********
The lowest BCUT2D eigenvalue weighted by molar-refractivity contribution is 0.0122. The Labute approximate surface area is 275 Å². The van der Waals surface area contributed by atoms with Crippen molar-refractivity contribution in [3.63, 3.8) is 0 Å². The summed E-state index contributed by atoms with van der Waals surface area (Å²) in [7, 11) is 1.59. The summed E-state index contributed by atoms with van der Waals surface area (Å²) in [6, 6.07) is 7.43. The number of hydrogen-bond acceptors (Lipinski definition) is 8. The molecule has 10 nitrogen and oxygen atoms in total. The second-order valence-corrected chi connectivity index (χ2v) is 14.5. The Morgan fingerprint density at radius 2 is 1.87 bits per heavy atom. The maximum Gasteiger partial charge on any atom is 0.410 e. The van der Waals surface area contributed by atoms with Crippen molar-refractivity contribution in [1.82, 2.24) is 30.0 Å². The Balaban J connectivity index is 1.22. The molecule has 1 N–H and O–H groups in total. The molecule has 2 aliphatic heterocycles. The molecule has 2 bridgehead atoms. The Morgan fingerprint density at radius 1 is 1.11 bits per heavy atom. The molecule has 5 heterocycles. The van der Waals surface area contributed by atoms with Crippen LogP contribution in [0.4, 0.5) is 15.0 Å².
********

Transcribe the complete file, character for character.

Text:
The lowest BCUT2D eigenvalue weighted by molar-refractivity contribution is 0.0122. The Labute approximate surface area is 275 Å². The van der Waals surface area contributed by atoms with Crippen molar-refractivity contribution in [3.63, 3.8) is 0 Å². The summed E-state index contributed by atoms with van der Waals surface area (Å²) in [7, 11) is 1.59. The summed E-state index contributed by atoms with van der Waals surface area (Å²) in [6, 6.07) is 7.43. The number of hydrogen-bond acceptors (Lipinski definition) is 8. The molecule has 10 nitrogen and oxygen atoms in total. The second-order valence-corrected chi connectivity index (χ2v) is 14.5. The Morgan fingerprint density at radius 2 is 1.87 bits per heavy atom. The maximum Gasteiger partial charge on any atom is 0.410 e. The van der Waals surface area contributed by atoms with Crippen molar-refractivity contribution in [1.82, 2.24) is 30.0 Å². The Balaban J connectivity index is 1.22. The molecule has 1 N–H and O–H groups in total. The molecule has 2 aliphatic heterocycles. The molecule has 2 bridgehead atoms. The Morgan fingerprint density at radius 1 is 1.11 bits per heavy atom. The molecule has 5 heterocycles. The van der Waals surface area contributed by atoms with Crippen LogP contribution in [0.4, 0.5) is 15.0 Å².